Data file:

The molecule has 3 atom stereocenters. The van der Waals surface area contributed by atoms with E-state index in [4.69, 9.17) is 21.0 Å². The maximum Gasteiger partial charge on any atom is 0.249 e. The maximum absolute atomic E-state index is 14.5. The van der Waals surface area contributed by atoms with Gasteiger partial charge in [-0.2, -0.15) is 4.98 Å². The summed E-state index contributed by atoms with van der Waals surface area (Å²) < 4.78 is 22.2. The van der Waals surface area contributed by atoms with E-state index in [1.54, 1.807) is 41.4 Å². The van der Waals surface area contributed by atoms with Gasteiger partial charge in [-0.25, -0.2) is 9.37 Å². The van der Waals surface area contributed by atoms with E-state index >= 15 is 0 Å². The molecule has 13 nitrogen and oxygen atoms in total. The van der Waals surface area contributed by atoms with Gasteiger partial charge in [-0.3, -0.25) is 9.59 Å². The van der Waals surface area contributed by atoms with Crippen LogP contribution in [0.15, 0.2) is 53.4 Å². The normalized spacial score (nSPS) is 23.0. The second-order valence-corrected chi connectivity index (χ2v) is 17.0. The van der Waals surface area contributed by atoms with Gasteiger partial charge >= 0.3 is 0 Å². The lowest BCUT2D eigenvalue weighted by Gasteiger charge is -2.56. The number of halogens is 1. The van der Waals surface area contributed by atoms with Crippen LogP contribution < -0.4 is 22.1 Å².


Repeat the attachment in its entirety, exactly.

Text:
The molecule has 3 atom stereocenters. The van der Waals surface area contributed by atoms with E-state index in [4.69, 9.17) is 21.0 Å². The maximum Gasteiger partial charge on any atom is 0.249 e. The maximum absolute atomic E-state index is 14.5. The van der Waals surface area contributed by atoms with Gasteiger partial charge in [-0.2, -0.15) is 4.98 Å². The summed E-state index contributed by atoms with van der Waals surface area (Å²) < 4.78 is 22.2. The van der Waals surface area contributed by atoms with E-state index in [1.54, 1.807) is 41.4 Å². The van der Waals surface area contributed by atoms with Gasteiger partial charge in [-0.25, -0.2) is 9.37 Å². The van der Waals surface area contributed by atoms with E-state index >= 15 is 0 Å². The molecule has 13 nitrogen and oxygen atoms in total. The van der Waals surface area contributed by atoms with Gasteiger partial charge in [-0.3, -0.25) is 9.59 Å². The van der Waals surface area contributed by atoms with Crippen LogP contribution in [0.15, 0.2) is 53.4 Å². The normalized spacial score (nSPS) is 23.0. The second-order valence-corrected chi connectivity index (χ2v) is 17.0. The van der Waals surface area contributed by atoms with Gasteiger partial charge >= 0.3 is 0 Å². The lowest BCUT2D eigenvalue weighted by Gasteiger charge is -2.56. The number of halogens is 1. The van der Waals surface area contributed by atoms with Crippen LogP contribution < -0.4 is 22.1 Å².